What is Prayer of The Faithful?

What is Prayer of The Faithful?
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What is Prayer of the Faithful?

The Universal Prayer, also known as the Bidding Prayer or Prayers of the Faithful, is a significant part of the Catholic Mass. This prayer occurs immediately after the profession of faith and before the liturgy of the Eucharist (When the Creed is not professed, then the bidding prayers come after the Homily). During this time, the congregation is invited to respond in some sense to the Word of God they have received in faith.

Purpose in the Mass and Role in Liturgical Services

The Prayers of the Faithful serve as a collective response to the Word of God proclaimed during the Liturgy of the Word.

According to the GIRM, through these prayers, the congregation exercises its baptismal priesthood by interceding for the entire world, reflecting the universal scope of their concerns and the Church’s mission.

They are intended to encompass a broad spectrum of supplications: for the Church, the world, those in need, and the local community, thereby embodying the Church’s call to prayer for all peoples and situations.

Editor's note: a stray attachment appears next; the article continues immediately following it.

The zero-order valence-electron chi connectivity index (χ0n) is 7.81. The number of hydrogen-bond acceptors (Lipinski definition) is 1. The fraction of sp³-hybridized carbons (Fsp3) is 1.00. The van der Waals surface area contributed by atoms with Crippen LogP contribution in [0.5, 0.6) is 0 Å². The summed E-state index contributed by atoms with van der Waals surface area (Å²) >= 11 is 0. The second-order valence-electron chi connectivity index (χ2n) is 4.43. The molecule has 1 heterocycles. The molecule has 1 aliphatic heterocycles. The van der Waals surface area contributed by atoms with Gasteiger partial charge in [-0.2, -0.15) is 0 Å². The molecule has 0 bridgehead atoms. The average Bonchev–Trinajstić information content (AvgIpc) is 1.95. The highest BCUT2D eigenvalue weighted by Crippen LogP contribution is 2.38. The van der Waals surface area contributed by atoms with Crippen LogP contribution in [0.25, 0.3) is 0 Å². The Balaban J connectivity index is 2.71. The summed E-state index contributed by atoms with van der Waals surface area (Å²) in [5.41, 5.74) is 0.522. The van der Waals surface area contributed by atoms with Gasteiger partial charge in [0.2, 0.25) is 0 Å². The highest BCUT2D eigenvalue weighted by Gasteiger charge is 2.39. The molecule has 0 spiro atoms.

According to the General Instructions of the Roman Missal, the people through the prayers of the faithful

“respond in some sense to the Word of God which they have received in faith and, exercising the office of their baptismal priesthood, offer prayers to God for the salvation of all.”

Role of the Prayers of the Faithful

These prayers embody the Church’s intercessory role, serving as a bridge between the divine and the earthly. Through them, the Church collectively prays for salvation, peace, and the resolution of worldly and spiritual struggles.

This function underscores the Church’s responsibility to not only look inward but outward, addressing global and local issues through prayerful dialogue with God. This further explains the reason why the GIRM stresses the incorporation of the Bidding prayers “in masses celebrated with the people.”

Structure of the Prayers of the Faithful

According to the GIRM, the Universal prayers is composed of the: Introduction, the Petitions, and the Oration.

  • Introduction: Initiated by the celebrant, this brief element sets the spiritual context and invites the congregation to pray.
  • Petitions: Announced by a deacon, cantor, reader, or layperson, these are formulated to first address the broader needs of the Church and the world, and gradually narrow down to specific community concerns.
  • Oration: Concluding the prayers, the celebrant gathers all the petitions with a final prayer, emphasizing their collective spiritual aspiration.

The Four Essential Intentions

The structure of these prayers is methodically organized to transition from the universal to the particular, creating a sort of giant ‘funnel’.

According to the General Instruction of the Roman Missal (GIRM), the Prayers of the Faithful should typically include intentions for:

  1. The needs of the Church,
  2. Public authorities and the salvation of the whole world,
  3. Those burdened by any kind of difficulty,